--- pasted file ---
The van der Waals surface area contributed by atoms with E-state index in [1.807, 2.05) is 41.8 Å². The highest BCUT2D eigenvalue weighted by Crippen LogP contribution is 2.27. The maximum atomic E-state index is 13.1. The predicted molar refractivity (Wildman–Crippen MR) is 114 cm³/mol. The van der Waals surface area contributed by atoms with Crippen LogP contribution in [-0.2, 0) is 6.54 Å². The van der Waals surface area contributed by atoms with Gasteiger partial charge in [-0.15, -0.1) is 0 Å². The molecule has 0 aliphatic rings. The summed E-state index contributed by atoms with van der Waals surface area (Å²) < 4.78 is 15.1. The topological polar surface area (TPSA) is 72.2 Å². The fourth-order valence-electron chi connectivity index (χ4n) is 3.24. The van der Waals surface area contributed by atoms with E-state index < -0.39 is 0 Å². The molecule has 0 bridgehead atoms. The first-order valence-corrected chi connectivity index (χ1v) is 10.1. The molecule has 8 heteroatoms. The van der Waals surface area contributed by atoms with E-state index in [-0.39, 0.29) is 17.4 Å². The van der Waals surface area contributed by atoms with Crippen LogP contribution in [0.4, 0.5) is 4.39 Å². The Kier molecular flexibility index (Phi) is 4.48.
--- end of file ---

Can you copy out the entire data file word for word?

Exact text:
The van der Waals surface area contributed by atoms with E-state index in [1.807, 2.05) is 41.8 Å². The highest BCUT2D eigenvalue weighted by Crippen LogP contribution is 2.27. The maximum atomic E-state index is 13.1. The predicted molar refractivity (Wildman–Crippen MR) is 114 cm³/mol. The van der Waals surface area contributed by atoms with Crippen LogP contribution in [-0.2, 0) is 6.54 Å². The van der Waals surface area contributed by atoms with Gasteiger partial charge in [-0.15, -0.1) is 0 Å². The molecule has 0 aliphatic rings. The summed E-state index contributed by atoms with van der Waals surface area (Å²) < 4.78 is 15.1. The topological polar surface area (TPSA) is 72.2 Å². The fourth-order valence-electron chi connectivity index (χ4n) is 3.24. The van der Waals surface area contributed by atoms with E-state index < -0.39 is 0 Å². The molecule has 0 bridgehead atoms. The first-order valence-corrected chi connectivity index (χ1v) is 10.1. The molecule has 8 heteroatoms. The van der Waals surface area contributed by atoms with E-state index in [-0.39, 0.29) is 17.4 Å². The van der Waals surface area contributed by atoms with Crippen LogP contribution in [0.4, 0.5) is 4.39 Å². The Kier molecular flexibility index (Phi) is 4.48.